Drug Effectiveness: What Does it Mean?
You probably take some level of comfort when you hear that a drug has been determined to be “safe” and “effective” by the FDA. But, have you ever wondered how the FDA determines whether a drug is “effective”? You probably assume that the drug’s therapeutic effect is achieved in most individuals to whom it is prescribed – that the drug does what it’s claimed to do. But, that’s not what drug effectiveness means in the eyes of the FDA.
Drug effectiveness simply means a drug works better than a placebo. If a drug works better than a placebo either at treating or preventing a condition, and is determined to also be safe, the FDA approves it. This means there is the possibility that a drug many not work in the vast majority of the patients to whom it is prescribed. Let me explain.
Number to Treat
One way to put into perspective how well a drug really works is by its “number to treat”. The number to treat is the number of patients that must take a drug in order for one person to receive the intended benefit of the drug. The lower the number to treat the more effective is the drug. To put this further into perspective the number to treat must be less than 2 before the odds of a drug doing what it claims to do bests the odds of flipping a coin. The number to treat also has to be lower than 50 before a drug beats the odds of you picking a winning lottery ticket.
The number to treat is affected by the length of time a drug is taken and by the amount of risk a population has for a particular disease. The longer a drug is taken the lower the number to treat becomes. And when it comes to prevention of a disease, the more risk factors for a disease the lower the number to treat becomes.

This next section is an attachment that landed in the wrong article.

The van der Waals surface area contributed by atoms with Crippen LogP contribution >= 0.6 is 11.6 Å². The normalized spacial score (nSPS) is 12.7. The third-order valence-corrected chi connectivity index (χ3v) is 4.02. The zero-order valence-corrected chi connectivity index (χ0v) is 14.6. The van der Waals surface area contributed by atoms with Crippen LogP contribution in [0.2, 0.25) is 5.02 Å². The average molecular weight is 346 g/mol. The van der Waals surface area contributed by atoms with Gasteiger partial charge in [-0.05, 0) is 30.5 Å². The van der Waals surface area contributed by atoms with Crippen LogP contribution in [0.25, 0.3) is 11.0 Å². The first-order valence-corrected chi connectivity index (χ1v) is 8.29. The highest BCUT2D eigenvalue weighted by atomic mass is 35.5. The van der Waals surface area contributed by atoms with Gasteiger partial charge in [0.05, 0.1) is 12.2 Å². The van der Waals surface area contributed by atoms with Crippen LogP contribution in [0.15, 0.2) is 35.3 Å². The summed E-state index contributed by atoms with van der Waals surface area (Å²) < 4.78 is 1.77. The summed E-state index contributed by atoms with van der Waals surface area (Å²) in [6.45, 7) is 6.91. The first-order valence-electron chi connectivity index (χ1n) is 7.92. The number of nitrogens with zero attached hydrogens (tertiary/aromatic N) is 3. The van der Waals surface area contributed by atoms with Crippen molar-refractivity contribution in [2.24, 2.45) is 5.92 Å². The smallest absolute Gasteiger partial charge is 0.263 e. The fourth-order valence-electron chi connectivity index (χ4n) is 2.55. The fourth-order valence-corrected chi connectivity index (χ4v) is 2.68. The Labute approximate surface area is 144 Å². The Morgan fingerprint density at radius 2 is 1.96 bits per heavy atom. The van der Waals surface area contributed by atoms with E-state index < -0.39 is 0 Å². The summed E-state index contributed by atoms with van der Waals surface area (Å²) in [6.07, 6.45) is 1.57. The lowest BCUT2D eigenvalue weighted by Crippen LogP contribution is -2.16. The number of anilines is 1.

Let’s now take a look at the number to treat for some of today’s more commonly prescribed drugs – SSRI antidepressants and cholesterol lowering statins.
According to the Cochrane Briefs most trials on antidepressants are four to six weeks long and rarely over 24 weeks long. Yet, many take SSRIs for prolonged periods sometimes exceeding 10 years. The number to treat in those short-term trials is seven. This means that seven individuals have to take the antidepressant in order for one person to have an adequate improvement in his or her depression. Six out of seven will not get any therapeutic benefit, and more than likely will experience at least one side effect.
Statins are drugs used to lower cholesterol. Lipitor is a statin and currently the number one selling drug of all time. In the study submitted for FDA approval Lipitor had a number to treat of 100. Yet, it claims to reduce heart attacks by 36%. How can that be? Here’s how. The Lipitor study was three and half years long. For every 100 people given a placebo 3 had a heart attack during those three and a half years. For every 100 people who received Lipitor during that same time frame 2 had a heart attack. (So Lipitor worked better than a placebo). So yes, Pfizer is truthful when it says Lipitor reduces heart attacks by 36% (from 3 to 2 per hundred treated).
What isn’t shared with the public is that 100 individuals had to take Lipitor for three and a half years to prevent one heart attack – thus the number to treat of 100. Now as time goes on the number to treat gets lower and lower, but even after 30 years of ongoing use the number to treat for statins is projected to be around seven. A vast majority of patients will take this class of drugs indefinitely and will not receive any therapeutic benefit.
SSRIs were initially intended for those with severe depression, and statins for those who already had a heart attack. And, in those populations these two drugs are more effective. In general, the lower your risk for a given disease, and the less of a disease you have, the less effective is a drug.
The routine use of drugs for long-term management of a disease for lower risk patients really requires a healthy discussion between patient and doctor regarding the number to treat and risks and benefits of the drug. Taking a drug with a high number to treat isn’t necessarily unwise if it costs a few pennies a day and has few or mild side effects.
Knowing what drug effectiveness means will better prepare you to know questions to asks when your physician recommends placing you on a drug long-term for a chronic condition.